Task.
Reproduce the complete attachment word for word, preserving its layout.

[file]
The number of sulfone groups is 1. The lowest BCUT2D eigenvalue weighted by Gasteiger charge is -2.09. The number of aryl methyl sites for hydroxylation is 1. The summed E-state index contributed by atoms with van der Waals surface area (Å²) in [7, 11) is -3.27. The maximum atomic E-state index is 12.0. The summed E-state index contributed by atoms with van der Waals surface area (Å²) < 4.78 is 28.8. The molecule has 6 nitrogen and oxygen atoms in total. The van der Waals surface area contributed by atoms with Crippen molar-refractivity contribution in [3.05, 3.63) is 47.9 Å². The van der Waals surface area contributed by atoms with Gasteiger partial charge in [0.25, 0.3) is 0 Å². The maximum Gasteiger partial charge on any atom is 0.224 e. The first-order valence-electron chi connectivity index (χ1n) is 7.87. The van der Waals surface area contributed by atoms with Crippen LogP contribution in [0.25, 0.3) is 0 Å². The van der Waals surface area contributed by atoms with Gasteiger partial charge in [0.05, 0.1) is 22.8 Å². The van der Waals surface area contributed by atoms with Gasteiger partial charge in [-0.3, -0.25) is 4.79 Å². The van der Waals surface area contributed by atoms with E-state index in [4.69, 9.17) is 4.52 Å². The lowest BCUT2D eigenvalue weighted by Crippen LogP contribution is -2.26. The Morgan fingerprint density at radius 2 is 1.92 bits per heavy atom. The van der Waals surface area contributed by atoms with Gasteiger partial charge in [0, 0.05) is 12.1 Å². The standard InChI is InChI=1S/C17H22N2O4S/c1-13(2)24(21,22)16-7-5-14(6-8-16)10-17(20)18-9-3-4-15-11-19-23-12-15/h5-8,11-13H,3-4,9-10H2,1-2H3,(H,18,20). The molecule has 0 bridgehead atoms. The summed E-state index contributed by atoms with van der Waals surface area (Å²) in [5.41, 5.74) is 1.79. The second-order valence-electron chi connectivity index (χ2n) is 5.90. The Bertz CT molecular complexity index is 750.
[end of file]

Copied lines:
The number of sulfone groups is 1. The lowest BCUT2D eigenvalue weighted by Gasteiger charge is -2.09. The number of aryl methyl sites for hydroxylation is 1. The summed E-state index contributed by atoms with van der Waals surface area (Å²) in [7, 11) is -3.27. The maximum atomic E-state index is 12.0. The summed E-state index contributed by atoms with van der Waals surface area (Å²) < 4.78 is 28.8. The molecule has 6 nitrogen and oxygen atoms in total. The van der Waals surface area contributed by atoms with Crippen molar-refractivity contribution in [3.05, 3.63) is 47.9 Å². The van der Waals surface area contributed by atoms with Gasteiger partial charge in [0.25, 0.3) is 0 Å². The maximum Gasteiger partial charge on any atom is 0.224 e. The first-order valence-electron chi connectivity index (χ1n) is 7.87. The van der Waals surface area contributed by atoms with Crippen LogP contribution in [0.25, 0.3) is 0 Å². The van der Waals surface area contributed by atoms with Gasteiger partial charge in [0.05, 0.1) is 22.8 Å². The van der Waals surface area contributed by atoms with Gasteiger partial charge in [-0.3, -0.25) is 4.79 Å². The van der Waals surface area contributed by atoms with E-state index in [4.69, 9.17) is 4.52 Å². The lowest BCUT2D eigenvalue weighted by Crippen LogP contribution is -2.26. The Morgan fingerprint density at radius 2 is 1.92 bits per heavy atom. The van der Waals surface area contributed by atoms with Gasteiger partial charge in [0, 0.05) is 12.1 Å². The standard InChI is InChI=1S/C17H22N2O4S/c1-13(2)24(21,22)16-7-5-14(6-8-16)10-17(20)18-9-3-4-15-11-19-23-12-15/h5-8,11-13H,3-4,9-10H2,1-2H3,(H,18,20). The molecule has 0 bridgehead atoms. The summed E-state index contributed by atoms with van der Waals surface area (Å²) in [5.41, 5.74) is 1.79. The second-order valence-electron chi connectivity index (χ2n) is 5.90. The Bertz CT molecular complexity index is 750.